I am currently working with a team who are going through significant change. Some members of the team seem to be taking it all in their stride and are even enjoying the challenge. One team member in this group even volunteered a quote that I quite like.
“You can’t stop the waves,
But you can learn how to surf”
However other members of the team are struggling to come to terms with how the change impacts them and one comment I continue to hear regularly is “I feel like I’m not in control”.
The team members are obviously in different stages of accepting or resisting the change process but there is also a fundamental difference in many team members relating to whether they have a fixed or a growth mindset.
• FIXED MINDSET
Individuals believe that talents are innate gifts. People spend their time documenting their intelligence instead of developing it. They tend to worry about looking smart and are often worried that they might be ‘found out’. They tend to avoid risk, focus on ability rather than effort, consider effort as disagreeable, see success as effortless, feel failure can be attributed to others, and consider setbacks are to be avoided.
• GROWTH MINDSET
Individuals believe their talents can be developed (through dedicated hard work, good strategies and input from others) and therefore they put a lot of effort into learning. They consider their brains are just the starting point. Challenge is seen as a good thing, they have confidence in themselves, they learn from mistakes, hard work is seen as more important than ability, they consider practice develops ability, they recognize people can change and they accept that what one person can learn everyone can learn. This view basically creates a love of learning.
When not only individuals, but organisations embrace a growth mindset, employees report feeling far more empowered and committed, they also receive far greater organisational support for collaboration and innovation. In contrast praising brains and talent alone does not actually foster self-esteem and accomplishment, but instead jeopardises them.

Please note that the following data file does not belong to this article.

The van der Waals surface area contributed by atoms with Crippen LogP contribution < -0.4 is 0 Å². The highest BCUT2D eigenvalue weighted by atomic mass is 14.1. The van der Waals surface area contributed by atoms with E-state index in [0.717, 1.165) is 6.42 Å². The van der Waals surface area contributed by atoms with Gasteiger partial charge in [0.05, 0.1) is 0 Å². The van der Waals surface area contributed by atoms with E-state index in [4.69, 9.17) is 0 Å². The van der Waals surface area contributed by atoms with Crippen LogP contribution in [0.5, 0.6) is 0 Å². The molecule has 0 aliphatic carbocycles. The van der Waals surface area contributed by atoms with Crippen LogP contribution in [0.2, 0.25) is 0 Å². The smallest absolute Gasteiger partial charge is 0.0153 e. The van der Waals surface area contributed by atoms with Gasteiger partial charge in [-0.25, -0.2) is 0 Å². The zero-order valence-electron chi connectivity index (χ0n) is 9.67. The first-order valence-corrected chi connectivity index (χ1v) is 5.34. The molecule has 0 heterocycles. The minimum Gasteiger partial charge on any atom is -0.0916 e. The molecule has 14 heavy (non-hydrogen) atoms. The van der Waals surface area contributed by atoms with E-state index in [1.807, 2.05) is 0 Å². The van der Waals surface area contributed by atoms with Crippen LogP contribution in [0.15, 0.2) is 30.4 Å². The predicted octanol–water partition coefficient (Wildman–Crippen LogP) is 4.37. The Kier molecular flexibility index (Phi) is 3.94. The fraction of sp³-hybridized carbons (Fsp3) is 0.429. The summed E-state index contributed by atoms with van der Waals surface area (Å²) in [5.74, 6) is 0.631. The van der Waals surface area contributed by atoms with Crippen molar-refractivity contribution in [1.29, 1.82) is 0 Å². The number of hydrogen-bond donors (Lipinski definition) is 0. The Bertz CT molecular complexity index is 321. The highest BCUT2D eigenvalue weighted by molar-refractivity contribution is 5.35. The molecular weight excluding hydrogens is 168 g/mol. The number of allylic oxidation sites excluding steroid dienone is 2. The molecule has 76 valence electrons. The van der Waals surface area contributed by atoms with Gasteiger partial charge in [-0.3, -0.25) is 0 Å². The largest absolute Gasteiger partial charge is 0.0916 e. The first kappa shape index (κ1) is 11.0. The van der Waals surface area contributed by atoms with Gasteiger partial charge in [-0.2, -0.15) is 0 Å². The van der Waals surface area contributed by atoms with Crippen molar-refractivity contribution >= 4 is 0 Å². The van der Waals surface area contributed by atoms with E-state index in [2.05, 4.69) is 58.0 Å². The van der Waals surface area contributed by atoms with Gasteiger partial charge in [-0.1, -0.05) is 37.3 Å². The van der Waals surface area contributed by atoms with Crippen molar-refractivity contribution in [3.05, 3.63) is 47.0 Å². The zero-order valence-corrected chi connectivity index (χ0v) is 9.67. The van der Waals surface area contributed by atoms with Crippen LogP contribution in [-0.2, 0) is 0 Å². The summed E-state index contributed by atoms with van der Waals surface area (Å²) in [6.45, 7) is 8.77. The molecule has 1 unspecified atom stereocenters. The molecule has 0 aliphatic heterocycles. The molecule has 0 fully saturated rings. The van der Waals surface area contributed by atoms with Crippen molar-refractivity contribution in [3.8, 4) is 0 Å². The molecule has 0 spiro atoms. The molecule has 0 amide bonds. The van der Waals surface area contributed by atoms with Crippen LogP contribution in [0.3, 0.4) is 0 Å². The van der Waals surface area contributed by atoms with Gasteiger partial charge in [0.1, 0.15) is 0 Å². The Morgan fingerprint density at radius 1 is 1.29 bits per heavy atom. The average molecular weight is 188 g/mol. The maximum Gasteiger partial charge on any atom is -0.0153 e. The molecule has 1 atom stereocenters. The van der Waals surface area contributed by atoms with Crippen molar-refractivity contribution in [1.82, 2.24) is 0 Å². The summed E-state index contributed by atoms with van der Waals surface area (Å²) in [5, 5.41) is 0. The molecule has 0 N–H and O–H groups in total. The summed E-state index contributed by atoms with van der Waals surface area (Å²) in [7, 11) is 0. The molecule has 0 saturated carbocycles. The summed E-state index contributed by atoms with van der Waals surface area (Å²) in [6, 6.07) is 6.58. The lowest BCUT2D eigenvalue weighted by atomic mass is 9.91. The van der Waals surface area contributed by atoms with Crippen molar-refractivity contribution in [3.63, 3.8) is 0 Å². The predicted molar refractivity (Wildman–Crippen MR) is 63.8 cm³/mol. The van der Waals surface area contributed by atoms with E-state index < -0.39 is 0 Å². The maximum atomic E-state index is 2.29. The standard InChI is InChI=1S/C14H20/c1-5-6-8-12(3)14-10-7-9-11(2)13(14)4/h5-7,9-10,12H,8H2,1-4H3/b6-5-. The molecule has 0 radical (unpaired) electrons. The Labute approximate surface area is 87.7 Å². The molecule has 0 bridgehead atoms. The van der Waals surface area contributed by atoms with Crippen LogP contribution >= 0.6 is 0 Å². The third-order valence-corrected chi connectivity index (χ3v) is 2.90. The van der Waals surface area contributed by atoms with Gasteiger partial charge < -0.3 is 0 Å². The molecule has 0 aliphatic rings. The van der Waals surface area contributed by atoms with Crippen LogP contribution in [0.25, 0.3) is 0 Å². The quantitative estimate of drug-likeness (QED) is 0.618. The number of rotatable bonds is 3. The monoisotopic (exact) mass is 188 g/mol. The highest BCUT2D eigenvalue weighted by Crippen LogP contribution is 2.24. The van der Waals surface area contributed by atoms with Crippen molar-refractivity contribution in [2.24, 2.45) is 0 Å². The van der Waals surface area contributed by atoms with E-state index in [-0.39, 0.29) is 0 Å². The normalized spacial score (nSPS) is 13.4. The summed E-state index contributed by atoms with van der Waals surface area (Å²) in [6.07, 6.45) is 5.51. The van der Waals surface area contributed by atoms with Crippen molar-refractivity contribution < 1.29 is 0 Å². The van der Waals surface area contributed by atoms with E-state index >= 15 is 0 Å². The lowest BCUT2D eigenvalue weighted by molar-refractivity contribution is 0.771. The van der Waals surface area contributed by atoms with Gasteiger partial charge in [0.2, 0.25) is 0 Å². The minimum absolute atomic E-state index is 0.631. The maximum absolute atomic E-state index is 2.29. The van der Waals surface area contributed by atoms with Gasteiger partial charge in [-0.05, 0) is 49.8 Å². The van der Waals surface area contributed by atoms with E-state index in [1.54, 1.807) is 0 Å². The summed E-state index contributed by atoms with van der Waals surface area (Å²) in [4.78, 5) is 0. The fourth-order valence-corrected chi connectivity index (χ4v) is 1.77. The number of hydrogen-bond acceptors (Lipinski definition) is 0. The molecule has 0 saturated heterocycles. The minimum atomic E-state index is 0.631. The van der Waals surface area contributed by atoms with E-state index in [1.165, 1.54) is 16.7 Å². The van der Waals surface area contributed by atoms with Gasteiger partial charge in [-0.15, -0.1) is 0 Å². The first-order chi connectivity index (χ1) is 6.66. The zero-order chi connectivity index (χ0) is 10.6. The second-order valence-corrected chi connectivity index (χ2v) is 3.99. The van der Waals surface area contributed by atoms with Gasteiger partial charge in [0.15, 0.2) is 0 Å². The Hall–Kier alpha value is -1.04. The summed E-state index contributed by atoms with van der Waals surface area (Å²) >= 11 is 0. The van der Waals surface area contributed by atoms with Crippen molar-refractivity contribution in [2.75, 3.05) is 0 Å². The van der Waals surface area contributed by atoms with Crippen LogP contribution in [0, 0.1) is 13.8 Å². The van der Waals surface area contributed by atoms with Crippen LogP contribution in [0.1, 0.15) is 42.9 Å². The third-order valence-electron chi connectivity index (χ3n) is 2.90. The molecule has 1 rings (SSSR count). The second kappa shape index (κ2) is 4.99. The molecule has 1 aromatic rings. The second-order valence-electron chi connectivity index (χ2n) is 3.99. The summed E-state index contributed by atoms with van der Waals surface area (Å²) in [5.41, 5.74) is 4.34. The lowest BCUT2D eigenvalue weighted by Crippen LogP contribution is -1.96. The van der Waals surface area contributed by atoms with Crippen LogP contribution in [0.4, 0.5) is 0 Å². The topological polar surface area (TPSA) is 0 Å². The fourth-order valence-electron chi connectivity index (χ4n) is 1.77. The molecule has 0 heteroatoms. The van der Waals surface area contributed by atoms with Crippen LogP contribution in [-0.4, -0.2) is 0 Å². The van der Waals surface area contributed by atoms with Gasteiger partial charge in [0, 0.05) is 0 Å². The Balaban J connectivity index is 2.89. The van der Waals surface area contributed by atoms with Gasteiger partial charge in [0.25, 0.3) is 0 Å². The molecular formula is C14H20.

When it comes to our Mental Toughness to manage change and challenges we do have the ability to change the way we think. We can do this in two ways.
1. Permanent – change our thinking habits – rewire and develop new habits
2. Temporary – flick a switch and behave like a Mentally Tough person – turbo charge your thoughts, focus your mind, think and act confidently and positively.
“It’s not how good you are.
It’s how good you want to be”
You can develop your Mental Toughness in each of the 4Cs of Control, Commitment, Challenge and Confidence.
· View Challenges as Opportunities – relish opportunities to learn something new and see opportunities for self-improvement.
· Try different ways to learn – there is no one size fits all. What works for you?
· Replace the word “failing” with the word “learning”
· Recognise what is within your control – focus on what you can control and not what is outside your circle of influence. What is particularly within your control is your own attitude.
· Stop seeking external approval. Put learning over approval and value the process over the end result.
· Consider commitment to your purpose – keep the big picture in mind and consider the steps to get you there.
· Celebrate your growth – with self and with others
· Recognise growth over speed – when are you doing something smart, not just being smart!
· Recognise criticism as a positive thing – think of all the valuable information you have just been gifted.
· Give yourself plenty of time for reflection – at least once a day.
· Cultivate determination – and seek approval from self not from others.
· Take risks – there is no such thing as failure, only a new learning experience.
· Be realistic about time and effort – it takes time to learn and effort to master. Nothing comes overnight.
· Take ownership of your attitude – own your growth mindset and let it guide you in life and in your career.
Want to know more about developing you and your team’s growth mindset? Send me an email at firstname.lastname@example.org to enquire about mental toughness and developing a growth mindset.
Michelle Bakjac is an experienced Psychologist, Organisational Consultant, Coach, Speaker and Facilitator. As Director of Bakjac Consulting, she is a credentialed Coach with the International Coach Federation (ICF) and a member of Mental Toughness Partners and an MTQ48 accredited Mental Toughness practitioner. Michelle assists individuals and organisations to develop their Mental Toughness to improve performance, leadership, behaviour and wellbeing. You can find her at www.bakjacconsulting.com or email@example.com